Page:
Thursday, 21 August 2014

Cooking Ways of Slow Smoked Pulled Pork BBQ

Barbecues are great for making non vegetarian recipes. The barbeque pork lovers are increasing day by day from every part of the globe as it adds a different smoky flavor to the pulled pork meat. The smoke infused inside the meat appeals every barbecue lover. With the advent of modern charcoal smokers, barbeque is still considered much better for cooking at home and in restaurants.

Slow cooked barbeque smoker cooking allows preparing pork at slow temperatures which makes it tender enough so that the meat falls right apart as you pick it up. The technique of barbecuing makes it much tastier and adds crispy texture to it.

The cut of meat for pulled pork is called pork shoulder or shredded pork as the cut of meat comes from the shoulder.

Many crowd pleaser recipes can be made with BBQ pulled pork. It can be easily served to the guests without taking much time. And, you will be amazed at how easy it is to cook and present to your guests.

Before using the barbecue it's recommended to remove dirt from it. Use soap and water to clean the grill and remove any leftovers as it might change the taste of your pork meat.

Take your pork meat from the refrigerator and bring it to room temperature prior cooking it. The reward for planning ahead will be a juicier piece of meat.

Always pick your pork meat properly. The pork butt is less skinny so it can be smoked very easily.

Rub your pork meat with spices and herbs, salts which will add a tinge of taste to it. Use oil all over the front and back beforehand so that it is absorbed into the pork meat properly. You can also put some good amount of seasoning over the pork which will add flavors to it.

You can use a meat temperature checker which can help in keeping the temperature constant throughout the BBQ smoking process and result into good cooking of pork from inside.

Once the barbecuing process starts use indirect heat otherwise it won't be able to cook it properly and it will remain uncooked at the center.

The pork can be barbequed in two ways actually one is the slow cooker and other is low heat. By using the barbeque method of slow cooking the pork will not be over cooked and will never dry up eventually. Other method of cooking on low heat or smoker cooking is to place the pork on the racks so that the smoke will start to form meats own juice.

Once the smoking is over which ends the cooking process. Now pull the pork pieces with fork and hence your BBQ pulled pork is ready to be served with bun or rolls or your favourite sauces. Some can enjoy them with the sandwiches or can be served alone.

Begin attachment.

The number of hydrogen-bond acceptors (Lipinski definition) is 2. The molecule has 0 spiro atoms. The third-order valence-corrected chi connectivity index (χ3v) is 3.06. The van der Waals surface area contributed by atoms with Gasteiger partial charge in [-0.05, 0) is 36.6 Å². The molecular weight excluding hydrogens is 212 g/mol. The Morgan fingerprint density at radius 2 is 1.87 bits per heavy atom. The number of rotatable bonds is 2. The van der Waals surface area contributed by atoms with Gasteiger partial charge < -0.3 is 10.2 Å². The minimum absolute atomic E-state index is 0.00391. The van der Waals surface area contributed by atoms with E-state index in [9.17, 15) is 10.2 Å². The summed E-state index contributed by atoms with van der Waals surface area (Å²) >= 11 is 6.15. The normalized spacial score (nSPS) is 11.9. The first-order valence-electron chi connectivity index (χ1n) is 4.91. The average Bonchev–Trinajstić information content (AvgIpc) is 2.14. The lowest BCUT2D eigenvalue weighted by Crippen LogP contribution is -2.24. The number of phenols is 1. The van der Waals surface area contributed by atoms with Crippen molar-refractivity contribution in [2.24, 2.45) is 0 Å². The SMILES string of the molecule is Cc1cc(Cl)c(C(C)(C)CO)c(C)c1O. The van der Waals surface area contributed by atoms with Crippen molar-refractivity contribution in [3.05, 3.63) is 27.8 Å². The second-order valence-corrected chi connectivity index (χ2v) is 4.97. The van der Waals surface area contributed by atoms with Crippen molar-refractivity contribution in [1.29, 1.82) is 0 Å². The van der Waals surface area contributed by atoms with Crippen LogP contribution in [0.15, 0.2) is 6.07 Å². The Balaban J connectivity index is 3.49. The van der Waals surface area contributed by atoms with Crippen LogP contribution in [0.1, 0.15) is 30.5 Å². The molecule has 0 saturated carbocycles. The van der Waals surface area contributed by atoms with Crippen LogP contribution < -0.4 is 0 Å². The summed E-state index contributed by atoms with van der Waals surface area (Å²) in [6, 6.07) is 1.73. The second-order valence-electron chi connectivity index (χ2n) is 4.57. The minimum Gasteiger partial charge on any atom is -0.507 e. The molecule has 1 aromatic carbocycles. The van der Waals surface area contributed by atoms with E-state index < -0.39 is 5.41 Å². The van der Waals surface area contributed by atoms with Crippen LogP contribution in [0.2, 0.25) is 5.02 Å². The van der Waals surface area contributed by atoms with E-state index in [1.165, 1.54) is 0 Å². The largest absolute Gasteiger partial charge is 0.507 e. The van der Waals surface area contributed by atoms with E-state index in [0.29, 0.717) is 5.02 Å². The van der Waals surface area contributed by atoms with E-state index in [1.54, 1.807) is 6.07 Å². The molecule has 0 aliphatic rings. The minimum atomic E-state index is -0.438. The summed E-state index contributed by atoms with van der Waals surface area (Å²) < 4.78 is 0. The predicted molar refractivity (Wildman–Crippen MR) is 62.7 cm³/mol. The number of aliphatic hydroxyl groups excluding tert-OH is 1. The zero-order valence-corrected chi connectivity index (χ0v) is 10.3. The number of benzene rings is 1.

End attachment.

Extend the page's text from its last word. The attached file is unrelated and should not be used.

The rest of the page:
Sunday, 17 August 2014

How I Make Scrambled Eggs

First, I start with a large pan pre-heated to low. Next, I get the eggs. For a smaller pan, two or three is enough. For a large one, you can do as many as six. Crack those suckers open and pour them into the pan evenly spaced. Don't worry too much about any tiny pieces of eggshell. You won't even notice with the finished product anyways. Wick the goop to an even consistency and turn the pan up to low-med.

Now is your chance to add a little something to the mix, along with the milk of course. Personally, I've used vanilla extract, maple syrup(real), and other more sugary additives with good results. Don't try chocolate milk though, it's nasty! I don't believe in carefully measuring ingredients, just trust your cooking instincts and fee it out.

Wick it even again and let the heat do it's thing. Resist the urge to turn it up. If you do it'll start to burn on the bottom before you see any signs up it on top.

You know what goes good with eggs? Bacon!! I won't go over every minor detail but I will share one secret with you. When dry, the bacon is always a lot harder than when it was on the pan. Therefore you should take it off when it is still fairly soft. Again this is a feeling out/ instinct process and like most things, perfect bacon is all about perfect timing.

So, once your eggs start to get a bit of consistency, you have to start wicking them again to keep the bottom from burning. Do this slowly and in decreasing intervals. Once again it's all about going by instinct.

When the eggs are ready to take off the pan, they should be just starting to dry out, but still fluffy and a little creamy. If you pick them up and they drip, they're still to wet. If there's any crispiness at all, you overdid it. Making mistakes at this stage can be quite frustrating and you're probably going to eat your mistakes anyways.

Now here's how I would serve up my eggs. I'd eat them with bacon, toast, and a nice glass of orange juice. I hope I don't have to tell anyone how to make toast. Orange juice is a better choice than milk because when you get older, your body loses the ability to digest the sugar lactose found in dairy products.